Unless specifically stated otherwise as apparent from the following discussions, it is appreciated that throughout the present detailed description, discussions utilizing terms such as “receiving”, “evaluating”, “issuing”, “setting”, “continuing”, “comparing”, “transmitting”, “providing”, “facilitating”, “outputting”, “allowing”, “implementing”, “establishing”, or the like, refer to the actions and processes of a computer system (such as computer system 100 of FIG. 1), or similar electronic computing device. Computer system 100 or similar electronic computing device manipulates and transforms data represented as physical (electronic) quantities within the computer system's registers and memories into other data similarly represented as physical quantities within the computer system memories or registers or other such information storage, transmission, or display devices.

The present technology may be described in the general context of computer-executable instructions, such as program modules, being executed or executable by a computer. Generally, program modules include routines, programs, objects, components, data structures, etc., that perform particular tasks or implement particular abstract data types. The present technology may also be practiced in distributed computing environments where tasks are performed by remote processing devices that are linked through a communications network. In a distributed computing environment, program modules may be located in both local and remote computer-storage media including memory-storage devices. The present technology may also be implemented in a peer-to-peer computing environment where tasks are performed by processing devices in each vehicle at a site and which are linked through a communications network.

Overview of Discussion

Discussion will begin with a description of an example computer system environment with which, or upon which, embodiments of the present technology may operate. Discussion will proceed to a description of an example of a collision avoidance system. A general description of the operation of the components of this collision avoidance system will be provided. A collision avoidance device, which can be used in conjunction with the collision avoidance system, will then be described. Operation of collision avoidance system and the collision avoidance device will then be described in more detail in conjunction with a description of an example method for avoiding a collision on a job site.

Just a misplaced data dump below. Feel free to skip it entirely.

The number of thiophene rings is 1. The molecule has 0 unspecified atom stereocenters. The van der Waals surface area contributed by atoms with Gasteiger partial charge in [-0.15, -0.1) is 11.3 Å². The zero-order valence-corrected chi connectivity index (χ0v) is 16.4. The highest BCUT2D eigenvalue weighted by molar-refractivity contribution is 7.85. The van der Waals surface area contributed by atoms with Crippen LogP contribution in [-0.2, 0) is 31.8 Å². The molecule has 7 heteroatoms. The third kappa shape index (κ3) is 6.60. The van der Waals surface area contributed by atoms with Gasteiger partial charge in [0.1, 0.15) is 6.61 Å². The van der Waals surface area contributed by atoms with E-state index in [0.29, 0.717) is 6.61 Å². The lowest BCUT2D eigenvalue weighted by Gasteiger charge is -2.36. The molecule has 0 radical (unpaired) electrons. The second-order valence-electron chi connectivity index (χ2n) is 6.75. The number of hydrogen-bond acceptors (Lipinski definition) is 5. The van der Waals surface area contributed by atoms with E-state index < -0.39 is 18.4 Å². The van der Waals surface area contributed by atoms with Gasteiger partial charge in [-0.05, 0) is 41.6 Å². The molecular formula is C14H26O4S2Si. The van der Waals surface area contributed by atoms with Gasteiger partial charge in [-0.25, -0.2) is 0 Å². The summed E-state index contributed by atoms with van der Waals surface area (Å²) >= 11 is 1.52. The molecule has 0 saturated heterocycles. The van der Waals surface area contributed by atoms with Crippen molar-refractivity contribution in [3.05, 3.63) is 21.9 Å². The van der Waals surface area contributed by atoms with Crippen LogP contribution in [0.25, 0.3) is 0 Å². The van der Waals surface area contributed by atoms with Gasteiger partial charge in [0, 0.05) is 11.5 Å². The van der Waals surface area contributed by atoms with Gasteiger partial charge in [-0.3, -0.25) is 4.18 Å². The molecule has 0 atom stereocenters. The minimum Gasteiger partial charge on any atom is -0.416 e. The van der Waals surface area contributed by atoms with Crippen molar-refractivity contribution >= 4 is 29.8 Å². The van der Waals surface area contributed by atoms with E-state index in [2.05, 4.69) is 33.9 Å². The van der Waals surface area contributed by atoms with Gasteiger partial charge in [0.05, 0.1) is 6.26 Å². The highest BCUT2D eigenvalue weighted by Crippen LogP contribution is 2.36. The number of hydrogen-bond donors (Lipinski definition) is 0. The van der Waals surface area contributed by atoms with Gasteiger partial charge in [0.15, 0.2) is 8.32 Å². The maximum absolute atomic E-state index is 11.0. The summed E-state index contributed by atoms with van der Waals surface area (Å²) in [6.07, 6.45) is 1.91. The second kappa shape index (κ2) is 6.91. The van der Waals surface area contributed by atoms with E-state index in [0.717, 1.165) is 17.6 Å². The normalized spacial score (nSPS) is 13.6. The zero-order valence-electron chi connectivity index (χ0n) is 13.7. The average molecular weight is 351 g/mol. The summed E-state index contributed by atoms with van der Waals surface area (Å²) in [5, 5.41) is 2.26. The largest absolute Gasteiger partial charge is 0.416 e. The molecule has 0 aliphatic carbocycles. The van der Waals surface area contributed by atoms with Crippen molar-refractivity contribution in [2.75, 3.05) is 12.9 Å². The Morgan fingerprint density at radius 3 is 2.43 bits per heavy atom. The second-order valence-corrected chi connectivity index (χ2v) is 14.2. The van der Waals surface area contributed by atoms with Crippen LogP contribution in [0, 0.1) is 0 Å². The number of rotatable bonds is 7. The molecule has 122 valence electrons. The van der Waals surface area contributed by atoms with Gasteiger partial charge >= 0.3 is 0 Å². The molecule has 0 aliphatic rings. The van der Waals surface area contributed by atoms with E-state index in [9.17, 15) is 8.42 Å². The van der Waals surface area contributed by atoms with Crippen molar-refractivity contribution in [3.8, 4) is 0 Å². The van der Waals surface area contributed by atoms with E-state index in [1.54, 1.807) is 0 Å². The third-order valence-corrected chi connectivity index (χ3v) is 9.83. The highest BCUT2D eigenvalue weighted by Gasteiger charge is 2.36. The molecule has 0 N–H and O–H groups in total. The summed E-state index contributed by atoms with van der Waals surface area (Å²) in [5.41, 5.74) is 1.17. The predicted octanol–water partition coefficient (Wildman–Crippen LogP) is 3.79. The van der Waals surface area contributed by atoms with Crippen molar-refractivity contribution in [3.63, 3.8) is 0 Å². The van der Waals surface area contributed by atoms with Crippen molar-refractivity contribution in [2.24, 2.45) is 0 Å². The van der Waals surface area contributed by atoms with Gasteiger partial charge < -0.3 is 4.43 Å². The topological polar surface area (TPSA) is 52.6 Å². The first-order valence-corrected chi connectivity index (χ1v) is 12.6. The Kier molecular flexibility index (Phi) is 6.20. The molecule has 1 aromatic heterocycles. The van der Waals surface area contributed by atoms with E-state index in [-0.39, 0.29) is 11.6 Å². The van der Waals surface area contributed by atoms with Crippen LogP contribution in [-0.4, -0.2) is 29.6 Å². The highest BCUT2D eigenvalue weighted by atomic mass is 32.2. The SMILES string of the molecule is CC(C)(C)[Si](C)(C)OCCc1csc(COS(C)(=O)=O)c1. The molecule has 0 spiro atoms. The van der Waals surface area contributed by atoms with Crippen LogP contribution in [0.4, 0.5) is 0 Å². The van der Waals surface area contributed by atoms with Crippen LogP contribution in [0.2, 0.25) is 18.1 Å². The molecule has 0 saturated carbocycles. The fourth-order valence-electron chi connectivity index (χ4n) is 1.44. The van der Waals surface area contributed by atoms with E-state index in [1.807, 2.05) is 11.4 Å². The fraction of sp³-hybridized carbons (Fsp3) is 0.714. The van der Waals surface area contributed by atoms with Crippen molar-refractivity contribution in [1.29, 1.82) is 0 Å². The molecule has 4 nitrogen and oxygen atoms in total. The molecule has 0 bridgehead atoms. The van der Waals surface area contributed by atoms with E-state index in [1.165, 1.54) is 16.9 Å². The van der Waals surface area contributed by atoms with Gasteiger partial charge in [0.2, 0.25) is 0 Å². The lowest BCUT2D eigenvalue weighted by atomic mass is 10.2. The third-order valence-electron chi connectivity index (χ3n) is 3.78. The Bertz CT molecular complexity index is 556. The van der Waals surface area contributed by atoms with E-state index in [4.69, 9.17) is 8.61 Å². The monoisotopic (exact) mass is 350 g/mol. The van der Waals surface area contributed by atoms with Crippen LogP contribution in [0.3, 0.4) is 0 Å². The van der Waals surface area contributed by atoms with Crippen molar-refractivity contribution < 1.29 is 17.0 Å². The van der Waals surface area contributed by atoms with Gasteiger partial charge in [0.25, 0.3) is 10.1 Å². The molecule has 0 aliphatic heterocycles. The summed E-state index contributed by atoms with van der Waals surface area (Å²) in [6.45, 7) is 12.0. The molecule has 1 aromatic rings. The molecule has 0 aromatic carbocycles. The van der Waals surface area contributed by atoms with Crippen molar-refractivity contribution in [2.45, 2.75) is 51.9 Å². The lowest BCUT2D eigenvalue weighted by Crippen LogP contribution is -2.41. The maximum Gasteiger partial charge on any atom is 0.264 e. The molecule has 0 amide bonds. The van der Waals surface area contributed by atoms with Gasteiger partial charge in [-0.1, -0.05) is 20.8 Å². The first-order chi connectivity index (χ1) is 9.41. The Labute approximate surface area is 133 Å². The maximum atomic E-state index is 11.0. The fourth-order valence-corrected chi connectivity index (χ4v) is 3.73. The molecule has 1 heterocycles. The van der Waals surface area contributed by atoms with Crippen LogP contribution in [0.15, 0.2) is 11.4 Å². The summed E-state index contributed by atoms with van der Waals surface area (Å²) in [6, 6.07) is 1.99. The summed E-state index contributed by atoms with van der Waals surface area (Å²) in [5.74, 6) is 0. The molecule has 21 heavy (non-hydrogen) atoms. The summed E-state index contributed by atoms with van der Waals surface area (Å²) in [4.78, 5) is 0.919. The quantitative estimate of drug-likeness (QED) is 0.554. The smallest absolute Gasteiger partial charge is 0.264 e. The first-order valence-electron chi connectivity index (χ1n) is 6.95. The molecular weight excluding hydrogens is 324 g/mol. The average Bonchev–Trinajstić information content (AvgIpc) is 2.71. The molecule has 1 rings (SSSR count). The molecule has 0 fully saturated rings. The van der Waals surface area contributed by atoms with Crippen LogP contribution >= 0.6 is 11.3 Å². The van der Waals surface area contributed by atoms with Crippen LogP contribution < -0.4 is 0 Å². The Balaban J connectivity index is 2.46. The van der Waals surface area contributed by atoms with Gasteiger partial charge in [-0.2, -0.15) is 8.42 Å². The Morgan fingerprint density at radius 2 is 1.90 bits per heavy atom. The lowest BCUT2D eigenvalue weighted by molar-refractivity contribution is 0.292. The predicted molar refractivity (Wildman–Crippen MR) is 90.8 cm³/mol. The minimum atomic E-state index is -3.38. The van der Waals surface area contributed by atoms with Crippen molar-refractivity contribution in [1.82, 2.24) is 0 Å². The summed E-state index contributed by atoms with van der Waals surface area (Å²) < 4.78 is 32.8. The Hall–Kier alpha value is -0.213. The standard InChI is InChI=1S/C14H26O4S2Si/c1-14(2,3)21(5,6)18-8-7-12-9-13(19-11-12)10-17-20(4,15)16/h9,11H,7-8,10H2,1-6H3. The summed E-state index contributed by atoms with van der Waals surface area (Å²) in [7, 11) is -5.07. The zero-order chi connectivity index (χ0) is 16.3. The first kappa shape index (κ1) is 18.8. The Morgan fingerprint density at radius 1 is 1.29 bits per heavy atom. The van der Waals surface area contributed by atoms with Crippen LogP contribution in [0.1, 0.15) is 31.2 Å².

As described herein, entities may be physical entities or virtual entities which are located on or proximate to a job site. Some examples of physical entities are buildings, structures, building materials, cranes, crane booms, vehicles, construction equipment assets, and people. For purposes of this specification a construction equipment asset is defined as a piece of construction machinery, which is typically mobile. Some examples of construction equipment assets include, but are not limited to: a dozer, a loader, a heavy truck (e.g., a dump truck), a grader, a scraper, a tractor, a backhoe, and the like.

An example of a virtual entity is a virtually marked geo-fence which is associated with two-dimensional or three-dimensional locations on or proximate to a job site. For example, such a geo-fence may exist as a virtual barrier marked around a protected physical object or region, such as an ancient tree, a saguaro cactus, or an endangered butterfly habitat. Likewise such a geo-fence may exist as a virtual barrier marked around a dangerous region such as a high voltage line or a job site location with unstable or contaminated soil. Such a geo-fence may also be used in combination with a physical barrier (e.g., ropes and flags). Another example of a virtual entity is a zone or volume which is associated with a physical entity, such a crane boom. Such an associated virtual entity will typically move in conjunction with movement of the physical entity with which it is associated. Another example of a virtual entity is a path or designated roadway within a work site. The roadway may also be physically designated and marked at the work site.

As described herein, a job site is typically a location such as a construction site, warehouse, freight terminal, open pit mine, waste disposal area, factory, utility plant, and/or another distinct location where workers operate entities such as construction equipment assets, vehicles, mining equipment, and/or cranes.